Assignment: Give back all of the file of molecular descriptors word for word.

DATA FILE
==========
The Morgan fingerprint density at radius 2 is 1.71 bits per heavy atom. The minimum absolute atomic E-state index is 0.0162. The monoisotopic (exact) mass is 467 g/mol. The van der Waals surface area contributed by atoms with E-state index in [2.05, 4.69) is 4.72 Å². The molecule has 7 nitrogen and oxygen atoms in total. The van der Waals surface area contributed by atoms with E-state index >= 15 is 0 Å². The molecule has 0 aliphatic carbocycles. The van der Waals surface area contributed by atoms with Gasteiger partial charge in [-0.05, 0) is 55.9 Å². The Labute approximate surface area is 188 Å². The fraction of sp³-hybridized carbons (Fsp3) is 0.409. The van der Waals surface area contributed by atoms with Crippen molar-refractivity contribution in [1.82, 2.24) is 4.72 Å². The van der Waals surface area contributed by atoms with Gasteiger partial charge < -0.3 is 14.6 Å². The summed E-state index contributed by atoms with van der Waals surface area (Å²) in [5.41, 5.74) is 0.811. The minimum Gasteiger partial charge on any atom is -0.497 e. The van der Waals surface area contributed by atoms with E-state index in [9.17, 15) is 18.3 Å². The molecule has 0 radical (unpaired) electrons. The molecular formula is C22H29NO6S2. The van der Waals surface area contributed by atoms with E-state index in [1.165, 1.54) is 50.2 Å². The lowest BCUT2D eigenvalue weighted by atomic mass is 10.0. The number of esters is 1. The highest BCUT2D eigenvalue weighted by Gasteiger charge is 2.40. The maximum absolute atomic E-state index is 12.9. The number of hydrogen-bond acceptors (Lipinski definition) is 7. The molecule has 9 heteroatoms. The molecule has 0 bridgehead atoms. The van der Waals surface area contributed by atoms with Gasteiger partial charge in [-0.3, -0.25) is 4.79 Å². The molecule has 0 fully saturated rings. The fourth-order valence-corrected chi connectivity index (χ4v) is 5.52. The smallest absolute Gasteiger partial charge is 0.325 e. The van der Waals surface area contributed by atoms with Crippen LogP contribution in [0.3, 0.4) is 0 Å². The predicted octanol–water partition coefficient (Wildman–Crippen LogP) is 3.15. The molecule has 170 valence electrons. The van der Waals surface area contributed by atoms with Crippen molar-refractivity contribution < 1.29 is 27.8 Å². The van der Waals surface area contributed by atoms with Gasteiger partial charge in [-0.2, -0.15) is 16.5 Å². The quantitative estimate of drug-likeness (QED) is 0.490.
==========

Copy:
The Morgan fingerprint density at radius 2 is 1.71 bits per heavy atom. The minimum absolute atomic E-state index is 0.0162. The monoisotopic (exact) mass is 467 g/mol. The van der Waals surface area contributed by atoms with E-state index in [2.05, 4.69) is 4.72 Å². The molecule has 7 nitrogen and oxygen atoms in total. The van der Waals surface area contributed by atoms with E-state index >= 15 is 0 Å². The molecule has 0 aliphatic carbocycles. The van der Waals surface area contributed by atoms with Gasteiger partial charge in [-0.05, 0) is 55.9 Å². The Labute approximate surface area is 188 Å². The fraction of sp³-hybridized carbons (Fsp3) is 0.409. The van der Waals surface area contributed by atoms with Crippen molar-refractivity contribution in [1.82, 2.24) is 4.72 Å². The van der Waals surface area contributed by atoms with Gasteiger partial charge < -0.3 is 14.6 Å². The summed E-state index contributed by atoms with van der Waals surface area (Å²) in [5.41, 5.74) is 0.811. The minimum Gasteiger partial charge on any atom is -0.497 e. The van der Waals surface area contributed by atoms with E-state index in [9.17, 15) is 18.3 Å². The molecule has 0 radical (unpaired) electrons. The molecular formula is C22H29NO6S2. The van der Waals surface area contributed by atoms with E-state index in [1.165, 1.54) is 50.2 Å². The lowest BCUT2D eigenvalue weighted by atomic mass is 10.0. The number of esters is 1. The highest BCUT2D eigenvalue weighted by Gasteiger charge is 2.40. The maximum absolute atomic E-state index is 12.9. The number of hydrogen-bond acceptors (Lipinski definition) is 7. The molecule has 9 heteroatoms. The molecule has 0 bridgehead atoms. The van der Waals surface area contributed by atoms with Gasteiger partial charge in [-0.3, -0.25) is 4.79 Å². The molecule has 0 fully saturated rings. The fourth-order valence-corrected chi connectivity index (χ4v) is 5.52. The smallest absolute Gasteiger partial charge is 0.325 e. The van der Waals surface area contributed by atoms with Crippen LogP contribution in [0.3, 0.4) is 0 Å². The predicted octanol–water partition coefficient (Wildman–Crippen LogP) is 3.15. The molecule has 170 valence electrons. The van der Waals surface area contributed by atoms with Crippen molar-refractivity contribution < 1.29 is 27.8 Å². The van der Waals surface area contributed by atoms with Gasteiger partial charge in [-0.2, -0.15) is 16.5 Å². The quantitative estimate of drug-likeness (QED) is 0.490.